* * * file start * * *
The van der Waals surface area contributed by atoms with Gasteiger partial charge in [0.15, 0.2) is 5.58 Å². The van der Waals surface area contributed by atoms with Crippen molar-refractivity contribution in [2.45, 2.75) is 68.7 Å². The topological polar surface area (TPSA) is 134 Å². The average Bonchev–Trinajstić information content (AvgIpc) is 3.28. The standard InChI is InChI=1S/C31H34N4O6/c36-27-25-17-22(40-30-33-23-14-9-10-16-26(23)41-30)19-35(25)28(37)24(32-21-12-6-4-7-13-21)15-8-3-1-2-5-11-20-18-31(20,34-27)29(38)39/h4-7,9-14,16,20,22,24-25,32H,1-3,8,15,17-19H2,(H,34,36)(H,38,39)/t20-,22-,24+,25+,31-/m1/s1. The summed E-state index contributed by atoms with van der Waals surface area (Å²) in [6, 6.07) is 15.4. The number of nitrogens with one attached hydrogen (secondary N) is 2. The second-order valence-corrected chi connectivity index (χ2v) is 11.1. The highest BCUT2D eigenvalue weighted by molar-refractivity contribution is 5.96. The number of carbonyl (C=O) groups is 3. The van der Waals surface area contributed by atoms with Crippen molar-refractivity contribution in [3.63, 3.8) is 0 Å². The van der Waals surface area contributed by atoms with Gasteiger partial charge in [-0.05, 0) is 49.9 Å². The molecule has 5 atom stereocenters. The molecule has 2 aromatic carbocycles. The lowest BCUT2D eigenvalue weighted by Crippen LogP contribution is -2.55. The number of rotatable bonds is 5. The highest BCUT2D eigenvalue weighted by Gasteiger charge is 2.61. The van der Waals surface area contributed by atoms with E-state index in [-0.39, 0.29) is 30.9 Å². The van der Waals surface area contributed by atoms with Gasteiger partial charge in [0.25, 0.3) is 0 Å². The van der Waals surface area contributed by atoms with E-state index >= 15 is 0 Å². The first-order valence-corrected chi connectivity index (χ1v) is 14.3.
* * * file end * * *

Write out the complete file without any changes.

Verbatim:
The van der Waals surface area contributed by atoms with Gasteiger partial charge in [0.15, 0.2) is 5.58 Å². The van der Waals surface area contributed by atoms with Crippen molar-refractivity contribution in [2.45, 2.75) is 68.7 Å². The topological polar surface area (TPSA) is 134 Å². The average Bonchev–Trinajstić information content (AvgIpc) is 3.28. The standard InChI is InChI=1S/C31H34N4O6/c36-27-25-17-22(40-30-33-23-14-9-10-16-26(23)41-30)19-35(25)28(37)24(32-21-12-6-4-7-13-21)15-8-3-1-2-5-11-20-18-31(20,34-27)29(38)39/h4-7,9-14,16,20,22,24-25,32H,1-3,8,15,17-19H2,(H,34,36)(H,38,39)/t20-,22-,24+,25+,31-/m1/s1. The summed E-state index contributed by atoms with van der Waals surface area (Å²) in [6, 6.07) is 15.4. The number of nitrogens with one attached hydrogen (secondary N) is 2. The second-order valence-corrected chi connectivity index (χ2v) is 11.1. The highest BCUT2D eigenvalue weighted by molar-refractivity contribution is 5.96. The number of carbonyl (C=O) groups is 3. The van der Waals surface area contributed by atoms with Crippen molar-refractivity contribution in [3.63, 3.8) is 0 Å². The van der Waals surface area contributed by atoms with Gasteiger partial charge in [-0.05, 0) is 49.9 Å². The molecule has 5 atom stereocenters. The molecule has 2 aromatic carbocycles. The lowest BCUT2D eigenvalue weighted by Crippen LogP contribution is -2.55. The number of rotatable bonds is 5. The highest BCUT2D eigenvalue weighted by Gasteiger charge is 2.61. The van der Waals surface area contributed by atoms with E-state index in [-0.39, 0.29) is 30.9 Å². The van der Waals surface area contributed by atoms with Gasteiger partial charge in [0.25, 0.3) is 0 Å². The van der Waals surface area contributed by atoms with E-state index >= 15 is 0 Å². The first-order valence-corrected chi connectivity index (χ1v) is 14.3.